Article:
Ag Today July 30, 2019

Trump administration, Democrats make progress on new NAFTA [Associated Press]

Congressional Democrats appear to be moving from “no way” to “maybe” on President Donald Trump’s rewrite of a trade pact with Canada and Mexico. House Democrats have met four times with U.S. Trade Representative Robert Lighthizer, most recently on Friday, and both sides say they are making progress toward a deal that would clear the way for Congress to approve Trump’s U.S.-Mexico-Canada Agreement, or USMCA….Talks could still fall apart. Meetings between congressional staffers and officials from Lighthizer’s office during Congress’ August recess could prove critical.


U.S.-China trade talks resume with no breakthroughs in sight [Wall Street Journal]

Chinese and U.S. negotiators resumed trade talks, taking tentative steps to overcome mutual mistrust and limited political appetite for a breakthrough agreement after weeks of recriminations….Both sides are looking to the other to demonstrate goodwill, said people briefed on the discussions, with the U.S. expecting a pickup in Chinese orders for American farm goods and Beijing waiting for Washington to relax restrictions on Chinese telecommunications gear maker Huawei Technologies Co.’s access to U.S. technology….Apart from small steps, however, expectations are low for significant progress in resolving a trade dispute that has rattled global markets and seen both sides slap punitive tariffs on about half the more than $600 billion in goods they trade.


Judge delays ruling to stop Shasta Dam study [Redding Record Searchlight]

A judge on Monday backed off a decision to stop a Fresno-based water district from going forward with a study on whether to raise the height of Shasta Dam. The judge had issued a tentative ruling that would have forced the Westlands Water District to stop work on an environmental impact report assessing the impacts of raising the height of the dam. However, after listening to arguments in Shasta County Superior Court on Monday from the district and the state Attorney General’s Office, the judge said he would issue a final statement within 48 hours. The judge, Dennis Buckley, at times appeared flummoxed about how to proceed on the issue, at one point closing his eyes and putting his head in his hands.


Bayer warns on crop weakness as Roundup plaintiffs rise [Wall Street Journal]

Bayer warned that severe weather affecting its crop-science division could put its 2019 sales target out of reach, adding to concerns about the fallout from last year’s acquisition of Monsanto….Bayer has been entangled in a protracted legal battle that pits it against thousands of cancer patients claiming Monsanto-invented Roundup weedkillers cause cancer. The number of plaintiffs rose to 18,400 as of July 11, from 13,400 in April, Bayer said….Bayer lost the three first jury verdicts in the U.S. with the biggest award topping $2 billion, though last week a California judge reduced that penalty to $86.7 million. Bayer, which argues that Roundup and its active ingredient glyphosate are safe, is appealing the verdicts.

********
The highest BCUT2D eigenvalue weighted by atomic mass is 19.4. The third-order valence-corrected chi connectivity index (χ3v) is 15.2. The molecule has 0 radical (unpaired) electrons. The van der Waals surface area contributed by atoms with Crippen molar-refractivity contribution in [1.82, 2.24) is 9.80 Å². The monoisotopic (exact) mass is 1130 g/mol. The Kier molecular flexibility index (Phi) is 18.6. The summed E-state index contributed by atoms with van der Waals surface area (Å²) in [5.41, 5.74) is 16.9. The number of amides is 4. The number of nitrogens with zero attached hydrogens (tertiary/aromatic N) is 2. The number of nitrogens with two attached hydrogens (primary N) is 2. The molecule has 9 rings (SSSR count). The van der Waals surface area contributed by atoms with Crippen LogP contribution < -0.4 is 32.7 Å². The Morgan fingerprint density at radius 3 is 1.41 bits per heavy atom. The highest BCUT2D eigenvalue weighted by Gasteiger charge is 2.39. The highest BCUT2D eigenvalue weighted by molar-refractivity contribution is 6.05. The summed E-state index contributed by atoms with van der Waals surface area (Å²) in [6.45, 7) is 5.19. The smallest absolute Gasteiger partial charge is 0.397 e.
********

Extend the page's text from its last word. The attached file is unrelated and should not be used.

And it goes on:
People are willing pay a hefty premium for ‘locally sourced’ food, but sometimes it’s made thousands of miles away [MarketWatch]

…Researchers at Indiana University found that marketers who advertise their products as being local and charge higher prices are more likely to appeal to customers compared to discount stores. There may, however, be a catch….The term “local” on food packaging hasn’t been officially defined by the U.S. Food and Drug Administration….Food manufacturers are required to register with the FDA as a food facility, and an inspection would follow once every three or five years to check on food safety controls, sanitation and food labeling. However, the agency doesn’t address label issues outside of regular inspections.


A new way to fight crop diseases, with a smartphone [New York Times]

Late blight is a common disease of plants such as tomatoes and potatoes, capable of wiping out entire crops on commercial-scale fields….But farmers may have a new weapon to add to the arsenal. The technology, designed by researchers at North Carolina State University, relies on the science of subtle plant odors, and it can recognize sick plants early by employing a simple test strip that plugs into a reader on a smartphone….In proof-of-concept testing, Dr. Wei and his team found that the technology could accurately detect changes in 10 different plant odor molecules just two days after plants were inoculated with the pathogen that causes late blight,  even before the effects were visible to the eye.